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Cite this document
Any approach to improving the quality of laboratory operations by data management has to be concerned with its effect on patient test management. For the laboratory to be effective, instruments have to communicate with computers that improve the speed and efficiency of the work in a real-time distributed-processing environment. Chemistry services are highly information-intensive in terms of quantity, variety and rate of generation.
We used a systematic process with defined and measurable outcome expectations to restructure automated chemistry. Our goal was to improve dissemination of medical information. We had spectacular success, allowing effective reassignment of staff to support our service base. This study uses laboratory and hospital trends for staffing, work volume, workload statistics, and carefully designed time studies to analyze the crossovers in replacing chemistry analyzers and modifying a computer interface to realize automatic results verification with callup of results outliers for review.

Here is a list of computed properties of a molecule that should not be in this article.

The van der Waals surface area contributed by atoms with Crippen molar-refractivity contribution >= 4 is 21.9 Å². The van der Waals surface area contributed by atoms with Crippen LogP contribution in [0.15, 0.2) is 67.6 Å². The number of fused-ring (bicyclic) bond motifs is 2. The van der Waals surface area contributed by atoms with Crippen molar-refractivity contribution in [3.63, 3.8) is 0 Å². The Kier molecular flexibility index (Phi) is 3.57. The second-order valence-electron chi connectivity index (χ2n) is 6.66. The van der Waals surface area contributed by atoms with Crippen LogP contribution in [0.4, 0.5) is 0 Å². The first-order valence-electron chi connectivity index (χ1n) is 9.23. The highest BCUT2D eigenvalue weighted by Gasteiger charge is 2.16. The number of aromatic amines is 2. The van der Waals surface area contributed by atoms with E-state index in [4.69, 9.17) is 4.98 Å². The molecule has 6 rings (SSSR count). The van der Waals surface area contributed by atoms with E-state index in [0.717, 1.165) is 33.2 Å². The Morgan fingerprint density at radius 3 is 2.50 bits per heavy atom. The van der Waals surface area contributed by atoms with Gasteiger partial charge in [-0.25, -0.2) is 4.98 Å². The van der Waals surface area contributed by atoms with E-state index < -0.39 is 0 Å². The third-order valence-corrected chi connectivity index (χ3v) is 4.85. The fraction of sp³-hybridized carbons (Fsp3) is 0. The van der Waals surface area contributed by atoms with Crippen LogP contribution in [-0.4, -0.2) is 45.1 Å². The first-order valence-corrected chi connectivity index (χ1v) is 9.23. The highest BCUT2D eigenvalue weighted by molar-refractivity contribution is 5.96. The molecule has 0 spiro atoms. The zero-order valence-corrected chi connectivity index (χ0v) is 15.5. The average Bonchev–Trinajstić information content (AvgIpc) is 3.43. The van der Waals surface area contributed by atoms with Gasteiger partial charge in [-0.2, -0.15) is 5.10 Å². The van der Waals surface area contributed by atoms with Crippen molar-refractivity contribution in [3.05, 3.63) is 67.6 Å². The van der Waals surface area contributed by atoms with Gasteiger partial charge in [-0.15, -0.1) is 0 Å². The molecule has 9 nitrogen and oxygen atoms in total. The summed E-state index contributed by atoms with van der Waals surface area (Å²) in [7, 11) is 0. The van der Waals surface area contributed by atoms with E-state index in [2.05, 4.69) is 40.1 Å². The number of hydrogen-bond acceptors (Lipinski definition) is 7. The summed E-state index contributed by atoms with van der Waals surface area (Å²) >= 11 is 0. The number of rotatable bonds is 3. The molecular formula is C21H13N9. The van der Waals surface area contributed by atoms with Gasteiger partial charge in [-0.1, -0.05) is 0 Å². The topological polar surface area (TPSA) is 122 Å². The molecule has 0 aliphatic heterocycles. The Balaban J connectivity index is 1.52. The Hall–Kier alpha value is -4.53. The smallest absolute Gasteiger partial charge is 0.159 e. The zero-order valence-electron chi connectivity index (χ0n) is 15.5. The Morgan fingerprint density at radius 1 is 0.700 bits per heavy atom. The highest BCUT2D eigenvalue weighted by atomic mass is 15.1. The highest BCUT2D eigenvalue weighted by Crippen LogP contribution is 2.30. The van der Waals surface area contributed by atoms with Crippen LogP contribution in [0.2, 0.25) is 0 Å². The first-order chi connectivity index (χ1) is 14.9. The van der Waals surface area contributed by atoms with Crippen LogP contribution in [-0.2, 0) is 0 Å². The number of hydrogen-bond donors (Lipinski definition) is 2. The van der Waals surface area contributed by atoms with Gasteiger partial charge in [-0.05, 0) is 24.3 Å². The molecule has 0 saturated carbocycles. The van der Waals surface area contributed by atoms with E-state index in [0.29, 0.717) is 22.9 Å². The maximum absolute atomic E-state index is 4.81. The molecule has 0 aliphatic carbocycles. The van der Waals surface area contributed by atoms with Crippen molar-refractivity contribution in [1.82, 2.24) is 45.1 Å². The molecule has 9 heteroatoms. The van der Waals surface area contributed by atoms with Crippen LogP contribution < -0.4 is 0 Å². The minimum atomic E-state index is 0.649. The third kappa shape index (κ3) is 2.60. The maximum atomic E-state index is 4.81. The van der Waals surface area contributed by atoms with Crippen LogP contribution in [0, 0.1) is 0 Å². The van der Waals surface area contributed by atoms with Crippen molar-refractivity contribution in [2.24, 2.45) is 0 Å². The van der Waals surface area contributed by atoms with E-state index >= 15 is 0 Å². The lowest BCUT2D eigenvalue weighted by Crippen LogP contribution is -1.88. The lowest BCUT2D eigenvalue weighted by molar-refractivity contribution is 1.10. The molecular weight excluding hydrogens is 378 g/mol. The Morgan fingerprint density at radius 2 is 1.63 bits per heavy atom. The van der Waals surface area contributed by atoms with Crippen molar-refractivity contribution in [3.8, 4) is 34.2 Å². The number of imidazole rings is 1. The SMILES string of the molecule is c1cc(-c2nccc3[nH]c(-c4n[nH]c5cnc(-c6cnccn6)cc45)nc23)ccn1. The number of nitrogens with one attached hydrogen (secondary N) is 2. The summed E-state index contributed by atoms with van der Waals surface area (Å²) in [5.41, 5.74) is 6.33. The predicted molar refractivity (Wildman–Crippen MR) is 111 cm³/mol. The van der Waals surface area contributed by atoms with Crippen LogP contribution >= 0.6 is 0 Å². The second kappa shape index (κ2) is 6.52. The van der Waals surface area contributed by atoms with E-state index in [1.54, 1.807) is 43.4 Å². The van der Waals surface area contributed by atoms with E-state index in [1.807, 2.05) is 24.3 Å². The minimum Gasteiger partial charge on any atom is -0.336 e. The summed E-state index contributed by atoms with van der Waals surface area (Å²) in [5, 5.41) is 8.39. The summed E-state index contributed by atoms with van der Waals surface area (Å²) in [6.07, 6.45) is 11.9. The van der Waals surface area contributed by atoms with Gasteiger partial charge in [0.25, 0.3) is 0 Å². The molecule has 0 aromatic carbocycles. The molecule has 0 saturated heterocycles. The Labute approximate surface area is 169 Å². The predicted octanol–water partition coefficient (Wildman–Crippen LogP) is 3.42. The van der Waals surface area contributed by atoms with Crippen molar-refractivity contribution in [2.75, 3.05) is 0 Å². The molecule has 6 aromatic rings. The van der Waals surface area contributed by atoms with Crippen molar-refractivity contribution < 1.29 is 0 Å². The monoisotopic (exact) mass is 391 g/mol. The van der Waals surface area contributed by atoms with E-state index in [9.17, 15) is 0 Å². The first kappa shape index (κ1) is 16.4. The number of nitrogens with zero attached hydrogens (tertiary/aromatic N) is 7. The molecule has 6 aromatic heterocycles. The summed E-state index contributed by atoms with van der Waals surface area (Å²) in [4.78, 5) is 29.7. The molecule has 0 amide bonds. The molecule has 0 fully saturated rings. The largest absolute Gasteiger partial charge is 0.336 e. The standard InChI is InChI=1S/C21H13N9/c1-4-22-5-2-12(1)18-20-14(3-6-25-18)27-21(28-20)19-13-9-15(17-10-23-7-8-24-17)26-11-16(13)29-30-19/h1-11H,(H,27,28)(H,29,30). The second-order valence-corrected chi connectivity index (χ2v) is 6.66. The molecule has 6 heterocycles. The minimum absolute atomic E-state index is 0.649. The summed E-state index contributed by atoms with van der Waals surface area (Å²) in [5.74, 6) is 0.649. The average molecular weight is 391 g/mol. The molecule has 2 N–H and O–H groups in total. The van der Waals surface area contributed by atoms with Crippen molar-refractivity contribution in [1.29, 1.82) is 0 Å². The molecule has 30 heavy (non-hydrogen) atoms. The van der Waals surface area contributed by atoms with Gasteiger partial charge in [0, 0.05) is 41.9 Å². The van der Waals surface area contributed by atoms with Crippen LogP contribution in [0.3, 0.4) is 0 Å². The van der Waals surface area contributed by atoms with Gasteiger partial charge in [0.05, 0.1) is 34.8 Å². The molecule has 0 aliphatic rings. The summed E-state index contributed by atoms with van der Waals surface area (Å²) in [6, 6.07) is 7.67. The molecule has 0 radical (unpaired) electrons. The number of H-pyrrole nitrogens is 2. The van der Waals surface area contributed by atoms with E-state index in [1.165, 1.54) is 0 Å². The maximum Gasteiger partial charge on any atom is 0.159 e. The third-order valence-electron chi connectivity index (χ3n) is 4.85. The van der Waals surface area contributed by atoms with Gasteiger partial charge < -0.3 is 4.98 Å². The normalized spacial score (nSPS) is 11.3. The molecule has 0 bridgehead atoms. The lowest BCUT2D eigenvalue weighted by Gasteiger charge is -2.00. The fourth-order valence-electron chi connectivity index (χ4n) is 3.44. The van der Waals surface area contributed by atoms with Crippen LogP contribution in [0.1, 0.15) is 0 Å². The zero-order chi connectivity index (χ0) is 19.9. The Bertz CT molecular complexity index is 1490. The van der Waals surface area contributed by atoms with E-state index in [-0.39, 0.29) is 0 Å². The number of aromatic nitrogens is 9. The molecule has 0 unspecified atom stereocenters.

In 1987 work in automated chemistry was mainly done on two of five analyzers supported by six technologists on three shifts. We considered replacement of these five with two instruments and constructed a model comparing the measured characteristics of the existing system with its replacement with a projected savings of $1.2 million over seven years. Measurements were made on an intermediate, and on the final installed system, and on the contribution of technical and nonlabor expenditures to the expected savings. The expected savings are adjusted to $1.5 million over seven years based on a 30% increase in testing. 22% of the time eliminated is in test generation and 30% is accounted for by interface changes with an effect on information transfer, editing, and rechecking the results generated.
Technology replacement, workflow management, laboratory productivity, cost impact analysis
Section Chief, Chemistry, Bridgeport Hospital, Bridgeport, CT